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On Being a Christian

On Being a Christian

The sun, the ride in the open air, the California breeze after a cloistered Minnesota fall had put me into a reckless mood for my live interview on Pacifica radio. “Do you consider yourself a Christian?” my host asked. I sighed and said, “My problem with that is that so many people who publicly identify themselves as Christians are such jerks about it.” The woman laughed, as did all the people in the sound booth behind her. “Especially now,” I continued, “when all that Christmas cheer is being rammed down our throats. It’s enough to make a saint scream.” I said I often wondered if being a Christian was something we could or should claim for ourselves; that if being a Christian meant incarnating the love of Christ in my own life, then maybe it would be best to let others tell me how well, or how badly, I’m doing. I spoke briefly about what Advent meant to me, and then confessed that I had schemed for months to find the O Antiphons in the city. I doubt that it was the looniest interview the woman had all day, but it had its moments.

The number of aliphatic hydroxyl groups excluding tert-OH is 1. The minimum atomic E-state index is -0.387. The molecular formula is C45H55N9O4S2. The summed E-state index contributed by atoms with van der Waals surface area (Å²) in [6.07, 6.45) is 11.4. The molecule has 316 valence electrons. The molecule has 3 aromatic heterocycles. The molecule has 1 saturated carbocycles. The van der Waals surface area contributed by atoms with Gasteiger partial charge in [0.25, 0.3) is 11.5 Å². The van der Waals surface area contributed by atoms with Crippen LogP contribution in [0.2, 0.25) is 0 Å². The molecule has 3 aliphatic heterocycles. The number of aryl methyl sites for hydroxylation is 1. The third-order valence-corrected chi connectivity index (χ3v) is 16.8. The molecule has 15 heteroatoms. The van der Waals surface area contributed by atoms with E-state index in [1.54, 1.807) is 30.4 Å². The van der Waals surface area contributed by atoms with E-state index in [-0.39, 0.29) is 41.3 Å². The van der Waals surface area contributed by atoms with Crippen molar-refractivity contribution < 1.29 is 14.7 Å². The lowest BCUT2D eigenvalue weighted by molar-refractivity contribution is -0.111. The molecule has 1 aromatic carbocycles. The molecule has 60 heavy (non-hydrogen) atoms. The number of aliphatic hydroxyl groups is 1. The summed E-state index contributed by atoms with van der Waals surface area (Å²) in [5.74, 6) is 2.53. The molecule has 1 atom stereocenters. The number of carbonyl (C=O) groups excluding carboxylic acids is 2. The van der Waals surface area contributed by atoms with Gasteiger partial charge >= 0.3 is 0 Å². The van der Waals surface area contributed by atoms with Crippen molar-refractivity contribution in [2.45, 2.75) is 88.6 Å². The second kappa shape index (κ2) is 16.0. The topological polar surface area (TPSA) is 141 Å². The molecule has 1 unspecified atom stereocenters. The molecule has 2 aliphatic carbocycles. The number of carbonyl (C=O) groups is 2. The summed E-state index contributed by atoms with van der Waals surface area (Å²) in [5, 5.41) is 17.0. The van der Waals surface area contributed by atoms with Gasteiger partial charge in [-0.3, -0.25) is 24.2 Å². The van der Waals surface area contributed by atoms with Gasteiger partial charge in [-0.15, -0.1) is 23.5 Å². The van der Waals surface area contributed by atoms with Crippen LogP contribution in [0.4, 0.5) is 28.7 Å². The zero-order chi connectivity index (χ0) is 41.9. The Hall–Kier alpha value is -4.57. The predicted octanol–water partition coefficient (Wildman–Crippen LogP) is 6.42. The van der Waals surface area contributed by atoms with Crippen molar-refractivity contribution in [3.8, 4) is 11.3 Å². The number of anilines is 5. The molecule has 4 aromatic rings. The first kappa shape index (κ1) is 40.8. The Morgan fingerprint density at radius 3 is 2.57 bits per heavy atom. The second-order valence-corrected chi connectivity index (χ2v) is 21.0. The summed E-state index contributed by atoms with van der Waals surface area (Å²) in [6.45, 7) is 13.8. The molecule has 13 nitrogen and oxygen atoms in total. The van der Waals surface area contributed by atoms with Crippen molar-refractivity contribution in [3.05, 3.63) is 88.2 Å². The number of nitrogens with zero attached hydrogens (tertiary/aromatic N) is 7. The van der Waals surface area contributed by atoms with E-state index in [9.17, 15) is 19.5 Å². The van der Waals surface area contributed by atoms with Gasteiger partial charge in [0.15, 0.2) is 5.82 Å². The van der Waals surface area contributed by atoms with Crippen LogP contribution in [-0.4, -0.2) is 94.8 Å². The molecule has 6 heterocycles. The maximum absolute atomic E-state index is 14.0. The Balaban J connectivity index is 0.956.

from The Cloister Walk by Kathleen Norris

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